(Bloomberg) -- Royal Bank of Scotland Group Plc is pressing ahead with its restructuring plan, trimming its securitized credit team in London even as many of its peers halt job cuts amid the chaos caused by the coronavirus outbreak.RBS, soon to be renamed NatWest Group Plc, let go a team of traders and salespeople for asset-backed securities and collateralized loan obligations, according to people familiar with the matter, who asked not to be identified because the details are private. CLO trader Antoine Dulucq and ABS trader Eric Huang, together with four sales staff were cut, the people said. Both declined to comment.The cuts come as NatWest’s new boss, Alison Rose, slashes the bank’s markets business. She said in February the restructuring of the markets unit will focus it on financial and risk management for corporate and institutional customers and will mean reducing the size of the rates business.A spokesperson for NatWest Markets, the bank’s securities arm, confirmed the team is being wound down as part of the broader shakeup.“We are reducing our market making offering in flow ABS, RMBS and CLO and will no longer make markets in third party-led flow programs,” the spokesperson said. “We remain committed to our securitised products financing and solutions business, and will continue to undertake primary distribution and provide secondary liquidity to NatWest Markets-led programs.”The bank’s approach appears to jar with that of its peers. HSBC Holdings Plc is putting on hold as many as 35,000 job cuts while Lloyds Banking Group Plc halted plans to trim around 780 positions. Thousands of bankers are set for a reprieve at Morgan Stanley and Citigroup Inc.In a sign of the times with many financial employees working from home, the cuts were announced to the team on a Zoom call, according to the people familiar with the matter.Structured credit, the epicenter of the 2008 financial crisis, has become a key trouble spot in the market convulsions during the coronavirus’s rampage around the world. Spreads on bonds backed by assets such as leveraged corporate loans and prime residential mortgages have spiked in the past month as panicked investors offload the notes to raise cash to meet redemptions.For more articles like this, please visit us at bloomberg.comSubscribe now to stay ahead with the most trusted business news source.©2020 Bloomberg L.P.
You can share your thoughts with Thyagaraju Adinarayan (email@example.com), Joice Alves (firstname.lastname@example.org) and Julien Ponthus (email@example.com) in London. It seems quite clear now that Covid-19 may hit construction stocks harder than the 2008 global financial crisis did, as companies move to shut down construction sites on request of regulators or/and because demand has plummeted. Things seems quite dire to defensive stocks exposed to the construction sector as well, Morgan Stanley analysts wrote in a research note.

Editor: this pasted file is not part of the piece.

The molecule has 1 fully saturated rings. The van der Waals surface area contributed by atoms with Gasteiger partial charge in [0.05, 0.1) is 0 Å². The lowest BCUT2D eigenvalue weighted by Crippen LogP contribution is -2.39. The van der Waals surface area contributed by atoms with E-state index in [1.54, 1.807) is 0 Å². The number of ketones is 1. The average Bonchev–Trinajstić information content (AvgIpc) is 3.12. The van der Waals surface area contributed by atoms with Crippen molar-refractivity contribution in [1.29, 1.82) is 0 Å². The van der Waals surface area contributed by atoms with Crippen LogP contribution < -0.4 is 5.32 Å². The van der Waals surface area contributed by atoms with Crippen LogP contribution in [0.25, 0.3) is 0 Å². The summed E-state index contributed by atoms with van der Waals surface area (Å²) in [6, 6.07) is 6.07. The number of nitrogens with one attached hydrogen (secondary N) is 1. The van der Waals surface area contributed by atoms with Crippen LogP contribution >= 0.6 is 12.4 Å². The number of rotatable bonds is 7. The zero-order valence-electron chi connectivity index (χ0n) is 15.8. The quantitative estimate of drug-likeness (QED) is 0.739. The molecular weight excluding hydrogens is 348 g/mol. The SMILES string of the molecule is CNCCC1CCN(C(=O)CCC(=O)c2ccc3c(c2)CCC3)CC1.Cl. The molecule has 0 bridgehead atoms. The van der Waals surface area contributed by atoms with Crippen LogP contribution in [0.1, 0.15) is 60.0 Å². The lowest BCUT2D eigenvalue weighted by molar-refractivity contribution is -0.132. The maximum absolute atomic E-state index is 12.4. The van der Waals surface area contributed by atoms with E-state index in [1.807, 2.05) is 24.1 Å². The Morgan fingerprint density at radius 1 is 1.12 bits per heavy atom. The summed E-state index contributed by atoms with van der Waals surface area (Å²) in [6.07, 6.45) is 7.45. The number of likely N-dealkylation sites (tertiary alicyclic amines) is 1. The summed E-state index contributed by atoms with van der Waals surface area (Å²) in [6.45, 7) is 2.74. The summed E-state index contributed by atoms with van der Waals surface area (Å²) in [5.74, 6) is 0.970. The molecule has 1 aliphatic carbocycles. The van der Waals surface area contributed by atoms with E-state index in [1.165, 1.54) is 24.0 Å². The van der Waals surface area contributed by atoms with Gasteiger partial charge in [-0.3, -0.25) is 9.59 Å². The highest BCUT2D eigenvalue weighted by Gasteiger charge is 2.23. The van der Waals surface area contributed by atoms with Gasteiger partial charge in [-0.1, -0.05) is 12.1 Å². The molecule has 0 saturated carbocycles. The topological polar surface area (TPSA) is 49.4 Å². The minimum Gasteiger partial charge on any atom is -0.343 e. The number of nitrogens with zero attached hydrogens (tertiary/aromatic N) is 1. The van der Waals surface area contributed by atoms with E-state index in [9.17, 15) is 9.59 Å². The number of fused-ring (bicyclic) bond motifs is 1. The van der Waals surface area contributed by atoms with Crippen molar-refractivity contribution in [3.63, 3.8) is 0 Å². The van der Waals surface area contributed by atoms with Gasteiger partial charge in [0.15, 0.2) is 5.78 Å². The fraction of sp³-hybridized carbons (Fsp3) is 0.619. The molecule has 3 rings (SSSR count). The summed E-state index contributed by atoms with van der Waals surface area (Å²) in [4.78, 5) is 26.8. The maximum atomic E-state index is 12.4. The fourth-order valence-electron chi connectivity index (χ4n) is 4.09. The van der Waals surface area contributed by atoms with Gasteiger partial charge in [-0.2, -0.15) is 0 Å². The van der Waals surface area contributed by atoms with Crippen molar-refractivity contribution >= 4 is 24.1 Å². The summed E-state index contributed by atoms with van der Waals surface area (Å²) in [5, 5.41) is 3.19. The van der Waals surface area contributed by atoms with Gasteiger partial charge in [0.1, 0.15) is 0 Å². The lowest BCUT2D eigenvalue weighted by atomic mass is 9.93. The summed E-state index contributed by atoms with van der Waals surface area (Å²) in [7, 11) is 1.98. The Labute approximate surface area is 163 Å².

(Bloomberg Opinion) -- Financial regulators are applying all of the lessons of the 2008 credit crisis at record speed. In the past few weeks, they’ve worked with central banks to pump liquidity into markets and to make it easier for banks to lend. It’s essential now that lenders keep providing money to companies and households whose incomes have evaporated in the Covid-19 lockdowns. If the banks stop functioning, what hope for the rest of the economy?The next chapter in European regulators’ crisis playbook is ensuring that the banks don’t hand much of their excess capital to investors or keep paying hefty bonuses to senior staff. Supervisors are trying to make sure that financial firms remain solid by easing their capital rules, thereby freeing up hundreds of billions of dollars — that places a heavy burden on the banks to act responsibly. Shares in British banks, including HSBC Holdings Plc and Barclays Plc, fell sharply on Wednesday after they halted dividends at the Bank of England’s request.Regulators are also preempting a popular backlash by discouraging cash bonuses to bankers. This makes perfect sense, given the support that lenders have already received by way of looser regulation and state loan guarantees.As we’ve heard from supervisors and banking executives in recent weeks, banks — for now — remain part of the solution to the unprecedented economic shock, rather than the problem. This isn’t 2008.The excessive banker pay that fueled the risk binge in the run-up to the Lehmans meltdown is still fresh in people’s minds. What’s more, during the global financial crisis, banks often took too long to suspend dividends and buybacks, leaving themselves thinly capitalized as losses piled up and hastening the need for government bailouts. Excessive pay during and soon after the crisis, including at bailed-out institutions, rightly infuriated the taxpayers that were left footing the bill.More than a dozen years after the financial crisis, a number of Europe’s biggest lenders — Royal Bank of Scotland Group Plc, ABN Amro Bank NV and Commerzbank AG — are still at least partly state owned. Little surprise then that the U.K. regulator “expects banks not to pay any cash bonuses to senior staff, including all material risk takers,” while the European Banking Authority is urging firms to pay conservative bonuses and consider deferring awards for a longer period and in shares.It could be worse. While bankers won’t be able to cash in on their deferred compensation from previous years’ share awards after stocks plunged, they will have already received their 2019 variable cash compensation by now, and they’ll have plenty of time to prepare for next year.Take the 1,700 traders and bankers at Barclays, who’ll be affected by the measures. About 45% of their average pay of 825,000 pounds ($1 million) consists of fixed pay, 22% comes from share awards, and 23% is a cash bonus (of which 58% is deferred), according to Citigroup Inc. analysts. While cash is king — especially during an economic crisis — getting more of that pay package in shares wouldn’t necessarily be a disaster, even if people had to wait a few years to sell. Assuming stocks don’t bounce back too far from their current levels, bankers might be getting a lot of very cheap stock in 2021.And however painful the hit, regulators are probably just insisting on something that the markets will probably take care of over the rest of the year anyway. The first quarter may have been a bumper three months for trading in financial markets because of all of the volatility, activity could well be subdued over the coming quarters as the recession really hits. That would depress bonuses anyway. The very best financiers will expect to see their fixed pay rise to sweeten the blow, but for most of the thousands of bankers and traders fortunate enough to keep their jobs, lavish compensation will be a thing of the past. The crisis will be as Darwinian for investment banking as it is for every other pocket of the economy. Hanging on to your chair will be your 2021 bonus.This column does not necessarily reflect the opinion of Bloomberg LP and its owners.Elisa Martinuzzi is a Bloomberg Opinion columnist covering finance. She is a former managing editor for European finance at Bloomberg News.For more articles like this, please visit us at bloomberg.com/opinionSubscribe now to stay ahead with the most trusted business news source.©2020 Bloomberg L.P.